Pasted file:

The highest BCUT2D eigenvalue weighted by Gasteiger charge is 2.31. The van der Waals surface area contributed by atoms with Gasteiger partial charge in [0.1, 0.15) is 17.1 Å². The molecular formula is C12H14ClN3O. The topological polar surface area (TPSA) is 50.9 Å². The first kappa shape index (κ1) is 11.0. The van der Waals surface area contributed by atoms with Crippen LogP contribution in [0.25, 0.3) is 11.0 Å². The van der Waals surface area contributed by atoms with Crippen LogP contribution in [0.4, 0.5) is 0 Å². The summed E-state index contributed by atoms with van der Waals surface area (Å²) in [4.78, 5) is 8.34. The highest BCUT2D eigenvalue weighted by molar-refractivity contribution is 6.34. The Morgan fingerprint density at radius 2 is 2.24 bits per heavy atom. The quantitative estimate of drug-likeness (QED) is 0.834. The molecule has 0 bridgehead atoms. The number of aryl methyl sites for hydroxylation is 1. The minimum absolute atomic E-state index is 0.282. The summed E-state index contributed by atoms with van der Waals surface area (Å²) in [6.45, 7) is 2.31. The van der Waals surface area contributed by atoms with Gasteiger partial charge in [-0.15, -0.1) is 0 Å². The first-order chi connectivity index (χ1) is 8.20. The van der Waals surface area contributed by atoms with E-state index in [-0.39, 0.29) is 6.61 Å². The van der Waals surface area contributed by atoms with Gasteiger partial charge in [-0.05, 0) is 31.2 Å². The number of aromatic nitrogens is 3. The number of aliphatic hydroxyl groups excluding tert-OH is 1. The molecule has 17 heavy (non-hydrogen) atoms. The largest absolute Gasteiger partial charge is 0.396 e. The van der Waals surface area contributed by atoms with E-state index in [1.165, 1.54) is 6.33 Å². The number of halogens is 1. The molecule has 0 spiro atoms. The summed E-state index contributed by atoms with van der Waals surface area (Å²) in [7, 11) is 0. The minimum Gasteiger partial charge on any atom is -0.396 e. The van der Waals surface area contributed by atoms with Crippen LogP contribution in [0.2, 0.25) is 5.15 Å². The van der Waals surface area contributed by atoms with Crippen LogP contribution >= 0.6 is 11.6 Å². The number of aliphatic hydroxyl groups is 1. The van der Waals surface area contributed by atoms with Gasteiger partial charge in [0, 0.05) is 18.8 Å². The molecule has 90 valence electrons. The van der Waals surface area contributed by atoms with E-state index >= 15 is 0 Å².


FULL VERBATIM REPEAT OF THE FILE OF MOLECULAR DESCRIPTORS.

The highest BCUT2D eigenvalue weighted by Gasteiger charge is 2.31. The van der Waals surface area contributed by atoms with Gasteiger partial charge in [0.1, 0.15) is 17.1 Å². The molecular formula is C12H14ClN3O. The topological polar surface area (TPSA) is 50.9 Å². The first kappa shape index (κ1) is 11.0. The van der Waals surface area contributed by atoms with Crippen LogP contribution in [0.25, 0.3) is 11.0 Å². The van der Waals surface area contributed by atoms with Crippen LogP contribution in [0.4, 0.5) is 0 Å². The summed E-state index contributed by atoms with van der Waals surface area (Å²) in [4.78, 5) is 8.34. The highest BCUT2D eigenvalue weighted by molar-refractivity contribution is 6.34. The Morgan fingerprint density at radius 2 is 2.24 bits per heavy atom. The quantitative estimate of drug-likeness (QED) is 0.834. The molecule has 0 bridgehead atoms. The number of aryl methyl sites for hydroxylation is 1. The minimum absolute atomic E-state index is 0.282. The summed E-state index contributed by atoms with van der Waals surface area (Å²) in [6.45, 7) is 2.31. The van der Waals surface area contributed by atoms with Gasteiger partial charge in [-0.15, -0.1) is 0 Å². The first-order chi connectivity index (χ1) is 8.20. The van der Waals surface area contributed by atoms with E-state index in [-0.39, 0.29) is 6.61 Å². The van der Waals surface area contributed by atoms with Gasteiger partial charge in [-0.05, 0) is 31.2 Å². The number of aromatic nitrogens is 3. The number of aliphatic hydroxyl groups excluding tert-OH is 1. The molecule has 17 heavy (non-hydrogen) atoms. The largest absolute Gasteiger partial charge is 0.396 e. The van der Waals surface area contributed by atoms with E-state index in [1.165, 1.54) is 6.33 Å². The number of halogens is 1. The molecule has 0 spiro atoms. The summed E-state index contributed by atoms with van der Waals surface area (Å²) in [7, 11) is 0. The minimum Gasteiger partial charge on any atom is -0.396 e. The van der Waals surface area contributed by atoms with Crippen LogP contribution in [0.2, 0.25) is 5.15 Å². The van der Waals surface area contributed by atoms with Crippen LogP contribution >= 0.6 is 11.6 Å². The number of aliphatic hydroxyl groups is 1. The van der Waals surface area contributed by atoms with Gasteiger partial charge in [0, 0.05) is 18.8 Å². The molecule has 90 valence electrons. The van der Waals surface area contributed by atoms with E-state index >= 15 is 0 Å².